Works from the uLethbridge collection
Curated by David Smith
Admission is free. All are welcome.
uLethbridge Art Gallery opens 2 new exhibitions: Collected by Dr. Margaret (Marmie) Hess: Maxwell Bates in the Hess Gallery and Embodied Landscapes, by artist Darlene St. Georges, in the Helen Christou Gallery.
Maxwell Bates was a Canadian artist, architect and writer known for his painting and printmaking. Bates was a pioneer of the Expressionist movement in Canada which had begun in Europe in the early 20th century and involved using distorted reality to evoke emotion. Bates was born in Calgary, Alberta in 1906 and his early art education came from self-directed reading. As he studied, he became interested in socially engaged artists like Daumier and Millet (two important French artists of the mid-nineteenth century). His fascination with the complexities of the human condition carried throughout his practice all his life. In 1928, Bates showed an abstract painting titled Male and Female Forms, at the Calgary Arts Association exhibition. The work was not well received and he was expelled from the association and prohibited from exhibiting with them in the future. The following year Bates travelled to Chicago where he saw works by the Post-Impressionists such as Cézanne, Gauguin, Van Gogh, Seurat and others at the Chicago Art Institute. After feeling some encouragement from beyond Calgary when the National Gallery of Canada included Family with Pears (1929) in the Annual Exhibition of Canadian Art 1930-31, and some success showing work in New York, Bates left Canada for England in 1931 in an effort to learn more and broaden his horizons.
As Bates immersed himself in the international art world, he became successful in his own work as well. After catching the attention of some art critics during his first year in London, he was later invited to join the Twenties Group who were prominent Expressionists and Surrealists in their twenties. In 1934, he became an assistant to J.H. Gibbons, an architect working in the Gothic Revival and a specialist in ecclesiastical design. Employment gave him the ability to travel and the security to continue making work. Bates had a solo exhibition at the Wertheim Gallery and he was receiving commissions as well. In 1937, Bates was included in an antifascist exhibition where his works were shown alongside those of Picasso, Matisse and Kandinsky. In April 1939, Bates enlisted in the Territorial Army (British Army Volunteer Reserve) but was captured in France soon after and remained a prisoner of war until 1945. He wrote about the experience in a book called A Wilderness of Days (1978).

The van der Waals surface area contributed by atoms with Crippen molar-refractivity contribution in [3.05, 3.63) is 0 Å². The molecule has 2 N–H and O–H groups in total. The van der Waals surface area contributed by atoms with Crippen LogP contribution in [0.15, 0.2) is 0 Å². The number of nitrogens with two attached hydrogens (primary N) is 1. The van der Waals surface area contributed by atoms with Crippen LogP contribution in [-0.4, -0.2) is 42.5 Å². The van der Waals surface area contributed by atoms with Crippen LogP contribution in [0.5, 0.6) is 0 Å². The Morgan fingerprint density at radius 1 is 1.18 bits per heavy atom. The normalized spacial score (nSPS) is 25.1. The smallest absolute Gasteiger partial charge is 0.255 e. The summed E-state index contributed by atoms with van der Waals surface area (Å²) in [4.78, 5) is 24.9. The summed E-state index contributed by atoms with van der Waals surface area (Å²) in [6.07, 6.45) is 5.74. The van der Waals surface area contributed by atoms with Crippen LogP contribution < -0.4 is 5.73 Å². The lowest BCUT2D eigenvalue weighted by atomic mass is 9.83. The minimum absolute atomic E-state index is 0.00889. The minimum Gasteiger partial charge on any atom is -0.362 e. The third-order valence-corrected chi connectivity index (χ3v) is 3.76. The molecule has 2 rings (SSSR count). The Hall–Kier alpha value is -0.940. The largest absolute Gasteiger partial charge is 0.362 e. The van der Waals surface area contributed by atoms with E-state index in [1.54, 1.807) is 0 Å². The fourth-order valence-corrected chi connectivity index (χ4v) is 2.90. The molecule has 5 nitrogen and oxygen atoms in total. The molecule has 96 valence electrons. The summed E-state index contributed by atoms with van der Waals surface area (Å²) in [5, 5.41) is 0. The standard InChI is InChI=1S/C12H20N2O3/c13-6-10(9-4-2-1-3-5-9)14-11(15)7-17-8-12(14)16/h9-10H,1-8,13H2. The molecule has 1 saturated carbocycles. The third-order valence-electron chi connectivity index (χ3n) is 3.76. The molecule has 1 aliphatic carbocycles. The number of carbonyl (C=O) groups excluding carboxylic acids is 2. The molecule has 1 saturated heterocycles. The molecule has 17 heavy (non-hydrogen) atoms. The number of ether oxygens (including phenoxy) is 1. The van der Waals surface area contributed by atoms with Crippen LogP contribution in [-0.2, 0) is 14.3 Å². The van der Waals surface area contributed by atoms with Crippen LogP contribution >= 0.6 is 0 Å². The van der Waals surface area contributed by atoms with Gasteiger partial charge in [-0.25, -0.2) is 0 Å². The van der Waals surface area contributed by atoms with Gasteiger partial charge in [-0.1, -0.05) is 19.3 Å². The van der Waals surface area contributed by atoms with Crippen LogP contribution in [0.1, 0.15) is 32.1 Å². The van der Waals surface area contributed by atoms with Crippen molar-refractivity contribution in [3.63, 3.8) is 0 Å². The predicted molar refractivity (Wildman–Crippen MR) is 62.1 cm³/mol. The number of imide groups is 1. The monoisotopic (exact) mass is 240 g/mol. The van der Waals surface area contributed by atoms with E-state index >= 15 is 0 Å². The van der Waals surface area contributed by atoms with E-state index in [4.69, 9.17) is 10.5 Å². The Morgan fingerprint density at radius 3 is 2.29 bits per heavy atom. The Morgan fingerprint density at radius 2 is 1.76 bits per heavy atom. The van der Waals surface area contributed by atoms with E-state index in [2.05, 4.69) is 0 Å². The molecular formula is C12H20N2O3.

Bates returned to Calgary in 1946, the same year that Coste House began their exhibition program. Coste House played an important role in art education in the city by hosting international exhibitions and lectures and Bates attended many of the events. In 1954, he and A.W. Hodges were hired as co-architects and began working on St. Mary’s Cathedral in the city which was consecrated in 1957 and remains Bates’ most important architectural achievement. In the early 50s, Bates and fellow artist John Snow rescued a commercial lithographic press that was being disposed of and set it up in Snow’s basement. Snow and Bates both developed a reputation for their lyrical and figurative printmaking respectively. Bates continued making prints until he moved to Victoria in 1962 where he spent the rest of his life focused on painting until he passed away in 1980.
All but five of the works in this exhibition were collected by Dr. Margaret (Marmie) Perkins Hess and were gifted together with more than a thousand other artworks to the University of Lethbridge by her estate in 2017. Dr. Hess was an art historian and collector of Canadian and international art. The Hess gift significantly impacts the representation of Bates’ work in the UofL’s collection and makes this exhibition possible. The provenance records accompanying the Hess collection indicate that most were purchased from the artist and nearly half of all of them were bought on the advice of John Snow in 1961 in anticipation of his move to Victoria the following year. Interestingly, the first two pieces by Bates that Dr. Hess purchased in 1946 were Odalisque (1936) and Man with a Pipe (1937) on the advice of J.W.G. MacDonald, who was himself an important Canadian artist, and whose work she purchased for her collection as well. Dr. Hess finished her Bachelor of Arts degree at the University of Toronto in 1938 and later taught at the Banff School of Fine Arts (now the Banff Centre) and the Provincial Institute of Technology (now SAIT and ACAD). It was at the latter institution where she taught alongside MacDonald in 1946-47. As a longtime friend of the Bates family, Marmie Hess connected with Maxwell Bates at Coste House after he returned to Calgary in 1946. Dr. Hess loaned some of her Bates pieces for exhibitions and kept them in her possession until her passing in September of 2016, four months after her 100th birthday.
– David Smith, Preparator/Assistant Curator